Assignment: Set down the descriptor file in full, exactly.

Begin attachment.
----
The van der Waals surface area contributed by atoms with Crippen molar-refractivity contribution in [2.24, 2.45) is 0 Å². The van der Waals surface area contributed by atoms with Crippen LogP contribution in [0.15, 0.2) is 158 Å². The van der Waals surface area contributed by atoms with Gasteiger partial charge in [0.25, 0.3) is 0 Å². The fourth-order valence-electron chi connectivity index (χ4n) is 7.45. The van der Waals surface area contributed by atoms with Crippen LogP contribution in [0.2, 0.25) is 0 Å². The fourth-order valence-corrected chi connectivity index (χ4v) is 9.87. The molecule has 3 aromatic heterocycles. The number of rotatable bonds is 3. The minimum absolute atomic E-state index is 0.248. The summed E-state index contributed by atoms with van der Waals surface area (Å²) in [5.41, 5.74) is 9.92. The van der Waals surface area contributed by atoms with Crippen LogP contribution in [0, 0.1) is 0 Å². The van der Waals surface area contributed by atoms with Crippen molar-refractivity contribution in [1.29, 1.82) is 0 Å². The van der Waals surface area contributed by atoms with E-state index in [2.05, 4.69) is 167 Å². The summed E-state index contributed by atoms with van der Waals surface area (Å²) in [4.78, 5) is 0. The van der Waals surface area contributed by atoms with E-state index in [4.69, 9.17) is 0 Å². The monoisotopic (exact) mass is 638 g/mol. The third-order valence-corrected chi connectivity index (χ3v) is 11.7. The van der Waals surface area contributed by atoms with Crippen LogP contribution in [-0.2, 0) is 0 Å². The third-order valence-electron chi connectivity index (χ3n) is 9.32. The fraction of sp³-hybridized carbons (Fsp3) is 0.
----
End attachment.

The van der Waals surface area contributed by atoms with Crippen molar-refractivity contribution in [2.24, 2.45) is 0 Å². The van der Waals surface area contributed by atoms with Crippen LogP contribution in [0.15, 0.2) is 158 Å². The van der Waals surface area contributed by atoms with Gasteiger partial charge in [0.25, 0.3) is 0 Å². The fourth-order valence-electron chi connectivity index (χ4n) is 7.45. The van der Waals surface area contributed by atoms with Crippen LogP contribution in [0.2, 0.25) is 0 Å². The fourth-order valence-corrected chi connectivity index (χ4v) is 9.87. The molecule has 3 aromatic heterocycles. The number of rotatable bonds is 3. The minimum absolute atomic E-state index is 0.248. The summed E-state index contributed by atoms with van der Waals surface area (Å²) in [5.41, 5.74) is 9.92. The van der Waals surface area contributed by atoms with Crippen LogP contribution in [0, 0.1) is 0 Å². The van der Waals surface area contributed by atoms with Crippen molar-refractivity contribution in [1.29, 1.82) is 0 Å². The van der Waals surface area contributed by atoms with E-state index in [2.05, 4.69) is 167 Å². The summed E-state index contributed by atoms with van der Waals surface area (Å²) in [4.78, 5) is 0. The van der Waals surface area contributed by atoms with E-state index in [4.69, 9.17) is 0 Å². The monoisotopic (exact) mass is 638 g/mol. The third-order valence-corrected chi connectivity index (χ3v) is 11.7. The van der Waals surface area contributed by atoms with Crippen LogP contribution in [-0.2, 0) is 0 Å². The third-order valence-electron chi connectivity index (χ3n) is 9.32. The fraction of sp³-hybridized carbons (Fsp3) is 0.